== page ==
Who is responsible for Quality

Excellent article. I have always suggested any place I've worked or consulted, to eliminate the word "Quality" from all job titles. - Quality Director, Quality Manager, Quality Engineer, etc. Everyone thinks it's their responsibility.

Good point on eliminating

Good point on eliminating the word "Quality" from the job titles. Our department actually uses Performance Improvement. So we have Directors of Performance Improvement and Performance Improvement Analyst. We always tell everyone that Quality is in each department. We review the quality data submitted to us to make recommendations, bring it up with Administration and specific committees for guidance or advice. Each department has their own quality personnel (or in some cases the managers themself) who tracks their performance. There is still a long way to go in educating the staff.

Responsibility for Quality

Many years ago when I first went to work in industry, I was a machine operator. My job was to cut a part to a set diameter on a turret lathe and check every fifth piece with a fixed diameter gauge. I was given a quota of 750 parts/day. The first day, I turned out over 800 parts and could have done many more but for the fact that when I checked every fifth part, they were all wrong and needed to be laboriously hand cut to size.
I thought about this over night and the next morning started checking first every fourth part, then every third and so on until after about fifty parts, I realized the depth stops on the cutter-head were shot and I needed to recut a bunch of the pieces I had already made, as well as check the diameter of each piece frequently as I cut.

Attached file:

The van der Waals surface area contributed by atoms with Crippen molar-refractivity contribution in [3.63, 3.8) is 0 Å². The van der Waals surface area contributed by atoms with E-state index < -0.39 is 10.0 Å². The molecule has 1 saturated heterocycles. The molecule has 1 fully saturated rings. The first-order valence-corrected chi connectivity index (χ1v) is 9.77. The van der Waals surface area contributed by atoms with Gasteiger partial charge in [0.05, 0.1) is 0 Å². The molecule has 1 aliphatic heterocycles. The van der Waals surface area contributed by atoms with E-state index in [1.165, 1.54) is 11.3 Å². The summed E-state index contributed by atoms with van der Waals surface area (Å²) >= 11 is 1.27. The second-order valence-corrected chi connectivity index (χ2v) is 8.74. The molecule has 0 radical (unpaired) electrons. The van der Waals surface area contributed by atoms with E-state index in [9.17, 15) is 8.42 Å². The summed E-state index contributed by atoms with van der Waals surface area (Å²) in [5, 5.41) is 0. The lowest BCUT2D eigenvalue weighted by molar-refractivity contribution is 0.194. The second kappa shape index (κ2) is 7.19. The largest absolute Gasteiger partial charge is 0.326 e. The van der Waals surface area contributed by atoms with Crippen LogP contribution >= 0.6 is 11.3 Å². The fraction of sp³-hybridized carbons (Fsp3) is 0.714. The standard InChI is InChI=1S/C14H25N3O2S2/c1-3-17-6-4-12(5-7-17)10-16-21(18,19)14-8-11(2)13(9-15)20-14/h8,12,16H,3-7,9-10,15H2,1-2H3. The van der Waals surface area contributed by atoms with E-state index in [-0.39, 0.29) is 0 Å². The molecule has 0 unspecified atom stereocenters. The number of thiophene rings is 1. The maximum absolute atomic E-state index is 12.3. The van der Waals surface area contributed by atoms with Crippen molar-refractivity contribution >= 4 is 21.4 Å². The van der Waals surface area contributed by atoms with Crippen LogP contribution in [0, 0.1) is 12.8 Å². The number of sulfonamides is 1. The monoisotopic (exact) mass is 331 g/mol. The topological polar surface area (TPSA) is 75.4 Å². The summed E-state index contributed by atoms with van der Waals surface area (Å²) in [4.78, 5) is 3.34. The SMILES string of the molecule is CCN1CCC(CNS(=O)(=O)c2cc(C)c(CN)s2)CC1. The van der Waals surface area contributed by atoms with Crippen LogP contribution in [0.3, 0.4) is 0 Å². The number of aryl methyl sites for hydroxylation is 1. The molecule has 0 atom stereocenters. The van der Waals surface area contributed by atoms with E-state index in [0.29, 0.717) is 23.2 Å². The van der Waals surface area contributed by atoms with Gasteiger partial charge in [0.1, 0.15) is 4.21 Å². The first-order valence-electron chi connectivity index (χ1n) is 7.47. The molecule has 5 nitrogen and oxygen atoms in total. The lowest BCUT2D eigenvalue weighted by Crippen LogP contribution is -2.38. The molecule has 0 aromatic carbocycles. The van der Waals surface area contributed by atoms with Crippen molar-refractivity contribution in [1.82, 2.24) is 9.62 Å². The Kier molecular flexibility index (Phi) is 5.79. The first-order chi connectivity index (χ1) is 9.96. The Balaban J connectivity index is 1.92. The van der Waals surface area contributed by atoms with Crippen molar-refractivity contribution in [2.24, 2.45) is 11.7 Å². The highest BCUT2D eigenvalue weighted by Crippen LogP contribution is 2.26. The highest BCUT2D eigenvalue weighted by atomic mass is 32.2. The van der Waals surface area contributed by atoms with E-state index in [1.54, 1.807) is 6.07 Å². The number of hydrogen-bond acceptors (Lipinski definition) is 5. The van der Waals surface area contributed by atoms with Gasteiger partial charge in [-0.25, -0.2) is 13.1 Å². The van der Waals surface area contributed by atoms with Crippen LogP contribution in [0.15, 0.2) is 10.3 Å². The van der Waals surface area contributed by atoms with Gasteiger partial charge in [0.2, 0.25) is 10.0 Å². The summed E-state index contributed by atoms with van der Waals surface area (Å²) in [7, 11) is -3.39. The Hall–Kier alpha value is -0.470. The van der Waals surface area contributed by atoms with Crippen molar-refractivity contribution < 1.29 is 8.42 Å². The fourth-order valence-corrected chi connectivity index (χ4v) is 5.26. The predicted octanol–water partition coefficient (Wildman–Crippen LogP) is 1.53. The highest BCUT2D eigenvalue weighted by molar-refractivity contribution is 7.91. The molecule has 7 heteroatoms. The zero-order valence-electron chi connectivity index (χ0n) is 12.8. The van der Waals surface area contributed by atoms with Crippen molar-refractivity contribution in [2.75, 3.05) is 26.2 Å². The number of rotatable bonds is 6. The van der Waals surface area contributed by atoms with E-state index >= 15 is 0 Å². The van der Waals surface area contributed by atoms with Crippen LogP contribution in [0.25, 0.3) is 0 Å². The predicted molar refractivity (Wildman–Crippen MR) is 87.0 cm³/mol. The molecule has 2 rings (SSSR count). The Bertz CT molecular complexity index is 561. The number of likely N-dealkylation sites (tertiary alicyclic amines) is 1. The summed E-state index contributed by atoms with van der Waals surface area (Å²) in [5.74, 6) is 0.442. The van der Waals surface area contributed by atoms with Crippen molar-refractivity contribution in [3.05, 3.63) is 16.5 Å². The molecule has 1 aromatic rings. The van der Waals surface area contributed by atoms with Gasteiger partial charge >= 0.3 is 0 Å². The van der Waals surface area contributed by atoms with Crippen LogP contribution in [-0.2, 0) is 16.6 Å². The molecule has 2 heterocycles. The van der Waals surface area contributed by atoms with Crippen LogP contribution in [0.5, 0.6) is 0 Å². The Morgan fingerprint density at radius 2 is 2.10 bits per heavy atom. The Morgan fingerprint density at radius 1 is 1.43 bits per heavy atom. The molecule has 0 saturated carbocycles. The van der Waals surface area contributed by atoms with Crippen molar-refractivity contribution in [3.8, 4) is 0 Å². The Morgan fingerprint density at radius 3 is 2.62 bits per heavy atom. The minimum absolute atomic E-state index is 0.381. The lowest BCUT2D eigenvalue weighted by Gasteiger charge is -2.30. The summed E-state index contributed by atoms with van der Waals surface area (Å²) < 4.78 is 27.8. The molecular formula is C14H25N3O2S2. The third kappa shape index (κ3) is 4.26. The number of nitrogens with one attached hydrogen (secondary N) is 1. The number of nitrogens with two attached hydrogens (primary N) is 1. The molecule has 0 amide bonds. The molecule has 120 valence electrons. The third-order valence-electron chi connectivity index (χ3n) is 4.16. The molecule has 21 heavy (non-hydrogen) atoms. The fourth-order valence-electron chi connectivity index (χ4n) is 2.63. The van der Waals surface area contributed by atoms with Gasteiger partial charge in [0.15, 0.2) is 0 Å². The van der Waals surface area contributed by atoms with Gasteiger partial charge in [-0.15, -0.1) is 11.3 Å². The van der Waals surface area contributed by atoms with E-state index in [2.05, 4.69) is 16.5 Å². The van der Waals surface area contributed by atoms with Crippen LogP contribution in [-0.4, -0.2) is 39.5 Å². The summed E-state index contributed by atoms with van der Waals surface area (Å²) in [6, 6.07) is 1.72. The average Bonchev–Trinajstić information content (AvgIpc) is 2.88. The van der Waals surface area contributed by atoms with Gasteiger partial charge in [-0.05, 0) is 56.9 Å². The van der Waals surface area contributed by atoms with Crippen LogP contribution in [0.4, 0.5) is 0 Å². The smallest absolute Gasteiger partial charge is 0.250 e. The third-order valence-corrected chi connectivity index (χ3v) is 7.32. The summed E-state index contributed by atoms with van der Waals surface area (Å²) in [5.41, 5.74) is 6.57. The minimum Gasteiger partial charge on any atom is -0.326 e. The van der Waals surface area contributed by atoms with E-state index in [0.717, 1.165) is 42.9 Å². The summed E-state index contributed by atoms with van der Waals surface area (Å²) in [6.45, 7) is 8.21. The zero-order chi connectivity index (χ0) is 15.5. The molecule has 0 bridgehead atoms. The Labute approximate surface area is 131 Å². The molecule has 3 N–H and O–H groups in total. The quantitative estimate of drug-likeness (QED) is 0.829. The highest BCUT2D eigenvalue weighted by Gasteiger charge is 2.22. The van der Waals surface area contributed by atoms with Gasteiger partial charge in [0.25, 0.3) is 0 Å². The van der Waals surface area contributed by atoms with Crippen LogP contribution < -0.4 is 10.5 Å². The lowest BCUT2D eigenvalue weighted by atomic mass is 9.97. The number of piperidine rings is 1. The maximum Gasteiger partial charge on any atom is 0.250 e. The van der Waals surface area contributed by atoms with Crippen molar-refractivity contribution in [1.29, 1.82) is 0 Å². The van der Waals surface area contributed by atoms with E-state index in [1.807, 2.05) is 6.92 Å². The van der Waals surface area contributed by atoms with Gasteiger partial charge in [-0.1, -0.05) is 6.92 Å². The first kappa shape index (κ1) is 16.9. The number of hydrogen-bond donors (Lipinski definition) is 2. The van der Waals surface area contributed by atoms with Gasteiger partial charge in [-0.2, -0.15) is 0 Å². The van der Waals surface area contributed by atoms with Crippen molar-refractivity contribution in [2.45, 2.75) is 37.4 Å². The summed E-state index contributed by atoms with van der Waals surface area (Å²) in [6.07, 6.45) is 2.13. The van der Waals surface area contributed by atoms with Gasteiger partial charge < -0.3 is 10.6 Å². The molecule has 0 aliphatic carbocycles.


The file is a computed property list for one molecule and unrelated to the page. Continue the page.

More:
Of course, this caused my production to plunge to 250 parts/day. My foreman was furious - even after I explained the problem to him. He said, and I'll never forget this, "So, who promoted you to quality control engineer? You know we have a couple of engineers at the foundry up in Bucks [PA] who get paid a hell of a lot more than either one of us to sort through these parts and toss out the bad ones. That's not your job."
I decided that he was a flaming lunatic although looking back all these years, flaming may not have been the first word that came to mind, and went on about my business producing 250 good parts/day. A day later I got demoted to chip puller by the Vice-President of Production. You see to them the production quota was far more important than the quality and in any case there was no allowance for quality control in their unit budget. Moreover since materials were not included in their budget, they never counted the cost of waste.